Source: OECD Press release 5 Just 2017
The latest Report from OECD Secretary-General Angel Gurría to G20 Leaders describes the continuing fight against tax avoidance and tax evasion as one of the major success stories of the G20, founded on enhanced international co-operation.
The report, released 5th July 2017, updates progress in key areas of OECD-G20 tax work, including movement towards automatic exchange of information between tax authorities and implementation of key measures to address tax avoidance by multinationals.
“Tax issues have been a key priority of the G20 since its inception, and 2017 is the year of implementation,” Mr Gurría said. “In the midst of the backlash against globalisation, we need to deliver on an agenda of inclusive growth. The work of the G20 and the OECD to repair and improve the international tax system so everyone pays their fair share remains one of the most important responses to these challenges, as well as one which is having a concrete impact.”
“Tax officials crafting plan to jointly identify large multinationals with low risk of tax avoidance”
Source: mnetax.com 7th June 2107
“Eight countries are working on a new program to jointly review large multinationals’ tax affairs and, if appropriate, provide assurances to the multinational that it will not likely be audited in those jurisdictions with respect to specific tax risks, officials said June 6 in Washington at a conference sponsored by the OECD, USCIB, and BIAC.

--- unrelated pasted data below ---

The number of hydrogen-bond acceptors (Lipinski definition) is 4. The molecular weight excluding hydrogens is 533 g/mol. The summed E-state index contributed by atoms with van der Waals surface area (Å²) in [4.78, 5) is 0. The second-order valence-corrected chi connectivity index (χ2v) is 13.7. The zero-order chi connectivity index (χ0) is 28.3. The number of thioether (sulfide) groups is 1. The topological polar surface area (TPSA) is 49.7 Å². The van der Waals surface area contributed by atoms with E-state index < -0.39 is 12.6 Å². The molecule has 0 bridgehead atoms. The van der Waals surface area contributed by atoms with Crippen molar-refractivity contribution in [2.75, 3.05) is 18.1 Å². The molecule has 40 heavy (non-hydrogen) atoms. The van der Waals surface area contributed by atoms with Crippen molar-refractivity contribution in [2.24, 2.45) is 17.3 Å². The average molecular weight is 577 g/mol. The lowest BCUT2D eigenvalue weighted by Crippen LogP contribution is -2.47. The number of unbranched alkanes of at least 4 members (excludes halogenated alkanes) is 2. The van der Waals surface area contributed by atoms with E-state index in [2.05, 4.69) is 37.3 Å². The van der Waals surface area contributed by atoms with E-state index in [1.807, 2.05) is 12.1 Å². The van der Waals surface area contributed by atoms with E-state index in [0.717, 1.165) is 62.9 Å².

The program, which will be piloted by Italy, US, UK, Spain, Austria, Germany, Netherlands, and Canada, could eventually be offered by all 47 countries participating in the Forum on Tax Administration, namely, all OECD and G20 countries plus a few others.”
Source: europarl.europa.eu, 27 March 2017
Economic and Monetary Affairs Committee MEPs have voted to close loopholes which allow some of the world’s largest corporations to avoid paying tax on profits by exploiting differences in the tax systems of EU and third countries.
These mismatches allow corporations established in two jurisdictions (inside and outside the EU) to use the lack of coordination between national tax systems either to have the same expenditure deducted in both jurisdictions (so the firm enjoys a double tax deduction), or to have a payment recognised as tax deductible in one jurisdiction but not recognised as taxable income in the other.
The report now goes to the Council for its consideration.
Source: tax justice.net 22 March 2017
“New figures published by the Tax Justice Network provide a country-level breakdown of the estimated tax losses to profit shifting by multinational companies.
Applying a methodology developed by researchers at the International Monetary Fund to an improved dataset, the results indicate global losses of around $500 billion a year. Read the rest of this entry »